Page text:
Writing Skills Assessment (WSA)
The 90-minute assessment consists of two handwritten essays – a persuasion task and a position task – that students write in response to prompts. We encourage you to prepare as best as you can by reviewing the study guide and taking the online practice test, or by attending an in-person workshop.
The online study guide and practice assessment are designed to help you practice the Writing Skills Assessment (WSA) before actually taking the exam. We offer some tips and strategies to help before you begin to write, and then offer two sample questions—one persuasion task and one position task—that you can respond to.
We have also included our scoring guide. Once you have an understanding of how the scores are formed, you should be ready to try scoring your own practice essays. Knowing the scoring guide (see the step 2 tab) will also help you understand how and what to write to earn the highest score possible.
Step 1: Get Started
How to ace a writing assessment test
OK, to be honest, it’s not technically possible to fail such a test because we all have personalities. But I didn’t do well on it and it really didn’t capture anything significant about my skills or character. When the consultant (not a psychologist, incidentally) looked at my results and earnestly suggested I join a Toastmaster’s club, I knew he was way off base. The test hadn’t ascertained that I’d been a championship-level debater and had no fear or trouble with speaking in public.
That’s the problem with these tests. Depending on how they’re written and who conducts them, they often over-extrapolate and may come to particularly whacky conclusions. In my series of tests — which were designed to gauge suitability for future promotion — the person who earned the highest score was widely viewed by staff as difficult and untrustworthy. (Indeed he was. Fortunately, the company never did promote him, despite his stellar marks.)
First, such tests are likely to examine spelling. I know, this says nothing about intelligence — instead, it relates strictly to visual memory. (It’s also not a particularly useful skill if you use Spellcheck and know your homonyms.) I was born without many spelling skills, but I’m pretty good at it now because I’ve worked as a writer and editor for more than 35 years. I know that accommodate always has two Cs and two Ms and that gauge is spelled with the A first. For several years as a reporter I spelled definitely as “definately” until an editor told me I definitely had a problem with definitely, and his stern reminder has stuck.
If spelling doesn’t come naturally to you, get some help. To make the task more manageable and because tests typically don’t go much beyond the obvious, focus on the most commonly misspelled words. Here’s a good list of the top 100. Learn them!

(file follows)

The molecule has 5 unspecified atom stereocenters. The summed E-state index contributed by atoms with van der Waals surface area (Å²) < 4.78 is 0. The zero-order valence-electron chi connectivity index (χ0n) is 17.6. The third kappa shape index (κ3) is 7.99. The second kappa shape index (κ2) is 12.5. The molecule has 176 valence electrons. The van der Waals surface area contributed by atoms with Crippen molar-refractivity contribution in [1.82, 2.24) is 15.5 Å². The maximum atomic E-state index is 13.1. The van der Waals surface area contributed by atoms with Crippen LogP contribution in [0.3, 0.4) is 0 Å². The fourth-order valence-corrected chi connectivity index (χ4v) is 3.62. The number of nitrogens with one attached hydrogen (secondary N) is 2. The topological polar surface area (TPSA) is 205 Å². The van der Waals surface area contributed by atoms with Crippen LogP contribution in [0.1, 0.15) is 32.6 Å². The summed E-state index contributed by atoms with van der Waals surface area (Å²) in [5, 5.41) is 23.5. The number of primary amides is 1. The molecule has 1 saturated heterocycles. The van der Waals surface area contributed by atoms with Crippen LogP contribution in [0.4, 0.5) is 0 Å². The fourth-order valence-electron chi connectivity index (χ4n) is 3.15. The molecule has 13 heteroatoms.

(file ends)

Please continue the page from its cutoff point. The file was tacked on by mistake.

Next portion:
I reviewed this chart and discovered an error that I’ve been making my entire life: bellwether. I had always thought it was bellweather, with an A. (This word is used during elections in parliamentary democracies, and “bellwether ridings” are close contests — that might easily go any way. In such a riding, however, the winner typically belongs to the party that wins the entire election.) Whenever I heard the term, bellwether, I’d always pictured a buoy floating in the water, changing direction with the wind or tide. Thus, the connection to weather made sense to me. Turns out, however, that a wether is a gelded (castrated) ram that wears a bell and thus leads his flock. I’ll never forget this and never make that mistake ever again.
Grammar is another skill that writing tests are likely to examine. Again, don’t stress yourself out trying to become another William Strunk or E.B. White. Save time by focusing on the most common grammar errors. Here’s a good list, and another one. Between them they highlight 45 grammar errors. (Some of the items on the two lists are the same but many are different.)
The most common error I spot in business writing relates to the misuse of affect vs. effect. Grammar Girl Mignon Fogarty suggests an interesting way of learning the difference. Memorize the following two sentences, she suggests: “The arrows affected Aardvark. The effect was eye-popping.”
Here’s her reasoning: Affect is almost always a verb and effect is always a noun. “It should be easy to remember that affect with an A goes with the A-words, arrow and aardvark,” she says. “And effect with an E goes with the E-word, eye-popping.” If you can visualize the sentences, it’s easy to see that affect with an A is a verb and effect with an E is (usually) a noun.
Another aspect of writing that assessment tests are likely to measure relates to proofreading. How much skill do you have at that? Here’s a link to my own article on 10 ways to become a better proofreader. The best tips for testing purposes are likely 6, 7 and 10. The last one — reading your work aloud — is the most important and useful. This is because we all read faster when we read silently. Making yourself read aloud forces you to work at a pace better suited to proofreading.
Ironically, many so-called writing tests may never ask you to write (because they will be time consuming to mark), but if they do, you might want to consult this article. One tip the writer doesn’t mention but that I find particularly important to business writing relates to unclear use of the word its.